ADHD Treatment Options: Medication vs Coaching vs Therapy

Finding the Best Treatment Option for You

Published on
November 7, 2022

According to the National Institute of Mental Health (NIMH), about 4.4% of adults in the US have a current diagnosis of ADHD. While there is no cure for ADHD, there are a variety of treatments that can help with symptom management. The two most common treatments are medication and coaching. But which one is best for you? Let's take a look at some of the options.

Option 1: Medication

Medication is often the first line of treatment for ADHD. The most common type of medications prescribed for ADHD are stimulants, which work by increasing levels of dopamine and norepinephrine in the brain. Dopamine and norepinephrine are chemicals that the brain creates naturally - but in people with ADHD, the brain doesn’t create enough, or struggles to use it effectively. There are also non-stimulant medications which may help with ADHD symptoms. These medications work by increasing the amount of norepinephrine in the brain.

Stimulant vs Non-Stimulant Medications: A Quick Comparison

  • Both stimulant and non-stimulant medications require a prescription
  • Stimulants are considered a controlled substance, and can be more difficult to obtain and refill
  • Non-stimulant medications may take 4-6 weeks to start working, whereas stimulant medications work immediately

For more information, this article includes a comprehensive list of ADHD medications and how they work.

Medication for ADHD: The Pros

  1. Stimulant medication is considered the most effective treatment for ADHD, with a 70-80% response rate.
  2. Medications can improve focus, concentration, task completion, impulsivity, emotional regulation, and many more symptoms.
  3. There are many options, including both stimulant and non-stimulant medications

Medication for ADHD: The Cons

  1. There is a great deal of stigma surrounding ADHD medication.
  2. Stimulant medications can have side effects, such as decreased appetite, trouble sleeping, anxiety, and irritability.
  3. Stimulant medications must be taken every day, which can be difficult for people with ADHD to remember to do.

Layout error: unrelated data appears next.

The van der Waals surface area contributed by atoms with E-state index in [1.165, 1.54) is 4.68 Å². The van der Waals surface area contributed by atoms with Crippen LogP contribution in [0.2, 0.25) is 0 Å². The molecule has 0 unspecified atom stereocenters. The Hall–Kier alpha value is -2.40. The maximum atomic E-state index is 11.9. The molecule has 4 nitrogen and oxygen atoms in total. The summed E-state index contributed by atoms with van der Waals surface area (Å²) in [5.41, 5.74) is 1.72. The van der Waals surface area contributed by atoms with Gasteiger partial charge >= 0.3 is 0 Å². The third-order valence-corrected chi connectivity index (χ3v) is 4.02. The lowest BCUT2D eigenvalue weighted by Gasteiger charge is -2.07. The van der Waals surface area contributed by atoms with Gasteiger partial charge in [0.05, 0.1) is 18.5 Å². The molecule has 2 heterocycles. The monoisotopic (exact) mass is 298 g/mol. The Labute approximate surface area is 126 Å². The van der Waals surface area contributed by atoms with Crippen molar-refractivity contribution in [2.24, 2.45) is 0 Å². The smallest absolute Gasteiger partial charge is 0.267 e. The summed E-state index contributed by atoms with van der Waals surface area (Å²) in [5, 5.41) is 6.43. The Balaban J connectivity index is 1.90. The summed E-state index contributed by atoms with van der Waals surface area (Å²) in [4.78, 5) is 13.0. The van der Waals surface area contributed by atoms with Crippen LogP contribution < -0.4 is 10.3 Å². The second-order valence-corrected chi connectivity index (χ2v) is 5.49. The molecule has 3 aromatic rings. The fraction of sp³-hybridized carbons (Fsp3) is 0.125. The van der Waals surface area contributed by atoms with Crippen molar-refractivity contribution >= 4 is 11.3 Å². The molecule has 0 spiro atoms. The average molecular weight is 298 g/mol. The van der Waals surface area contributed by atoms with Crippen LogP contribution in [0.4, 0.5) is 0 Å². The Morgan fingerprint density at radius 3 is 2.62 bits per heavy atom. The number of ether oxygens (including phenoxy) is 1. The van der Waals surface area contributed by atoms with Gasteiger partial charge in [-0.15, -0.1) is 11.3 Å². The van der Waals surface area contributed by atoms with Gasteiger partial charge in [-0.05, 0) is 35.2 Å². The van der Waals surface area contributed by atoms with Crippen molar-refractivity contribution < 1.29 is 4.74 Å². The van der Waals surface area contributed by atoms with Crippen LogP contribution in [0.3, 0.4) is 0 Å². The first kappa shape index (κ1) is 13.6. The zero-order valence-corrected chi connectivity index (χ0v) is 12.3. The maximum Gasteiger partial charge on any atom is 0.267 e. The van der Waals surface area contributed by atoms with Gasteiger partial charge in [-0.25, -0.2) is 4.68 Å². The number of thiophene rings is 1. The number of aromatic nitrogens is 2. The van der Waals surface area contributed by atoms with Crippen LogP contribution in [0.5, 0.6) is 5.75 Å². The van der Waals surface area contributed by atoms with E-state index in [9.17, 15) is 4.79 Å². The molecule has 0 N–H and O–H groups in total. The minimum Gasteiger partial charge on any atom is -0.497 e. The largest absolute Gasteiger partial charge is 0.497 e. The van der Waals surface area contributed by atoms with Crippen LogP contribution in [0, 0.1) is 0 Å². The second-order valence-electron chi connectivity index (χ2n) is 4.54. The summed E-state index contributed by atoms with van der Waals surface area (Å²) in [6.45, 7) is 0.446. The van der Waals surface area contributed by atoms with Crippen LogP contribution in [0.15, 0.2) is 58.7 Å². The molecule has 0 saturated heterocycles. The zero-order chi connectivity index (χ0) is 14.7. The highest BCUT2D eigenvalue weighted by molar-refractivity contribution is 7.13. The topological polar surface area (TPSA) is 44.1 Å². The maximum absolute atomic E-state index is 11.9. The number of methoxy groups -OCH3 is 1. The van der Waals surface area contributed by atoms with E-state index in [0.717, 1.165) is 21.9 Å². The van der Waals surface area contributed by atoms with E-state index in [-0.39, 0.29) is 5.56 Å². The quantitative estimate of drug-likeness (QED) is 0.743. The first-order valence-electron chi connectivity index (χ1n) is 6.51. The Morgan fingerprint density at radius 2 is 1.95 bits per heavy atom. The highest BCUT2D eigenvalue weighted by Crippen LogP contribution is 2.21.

4. While medication helps give the brain the chemicals it needs to function, some people may need further assistance in learning new behaviors, habits, and strategies to fully overcome symptoms

Option 2: Coaching

Coaching is a type of treatment that focuses on helping the individual develop coping and management skills for their symptoms. A coach will work with you on things like goal setting, time management, organization, and social skills. Coaching can also help parents learn how to best support a child with ADHD at home.

Coaching for ADHD: The Pros

  1. ADHD coaching does not have any side effects.
  2. Coaching can be done in addition to other treatments like medication or therapy.
  3. Coaching can be done virtually.
  4. Coaching is a partnership that builds the confidence & capabilities of the individual
  5. An ADHD coach can see clients from any state/country they choose, so clients aren’t limited to finding a good fit locally.

Coaching for ADHD: The Cons

  1. Coaching requires significant time and effort
  2. The individual must consistently engage in coaching activities / strategies, or they may not see improvement.
  3. It may be difficult to find a coach who specializes in treating ADHD
  4. ADHD Coaching can be expensive

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Option 3: Therapy

Therapy is a great treatment for anyone struggling with tough emotions. An ADHD therapist can help change negative patterns of thinking that may impact how you are feeling about your ADHD diagnosis, how you feel about yourself, your abilities and challenges, and your future.

Therapy for ADHD: The Pros

  1. Therapy is covered by insurance, making it more financially accessible.
  2. Therapy doesn’t have side effects.
  3. Some therapists may offer telehealth sessions.
  4. Oftentimes, therapists have working relationships with psychiatrists. If you’d like to pursue medication for your ADHD, it may be easier to find a prescriber if you’re already in therapy.

Therapy for ADHD: The Cons

  1. If you use insurance, many insurance companies set limits on how many sessions you can have per year. You may also be limited to a set list of therapists that are approved by your insurance company.
  2. Currently, therapy licensure limits therapists to seeing clients only in the state(s) they’re licensed in, which limits who you can see.
  3. Therapy isn’t always the best fit if you’re looking for a more solution-focused approach.
  4. Therapy can be a difficult, uncomfortable process, as you confront emotional pain.

Medication, coaching, and therapy are all effective treatments for reducing the symptoms of ADHD in adults. Medication works by changing the levels of certain chemicals in the brain, while coaching helps the individual develop coping and management skills, and therapy facilitates healing. While medication may have more side effects than coaching, it does not require as much time and effort. Ultimately, the best treatment for ADHD is one that is tailored to the individual’s needs and preferences, and may include a combination of all three treatment options.

Live better, with ADHD
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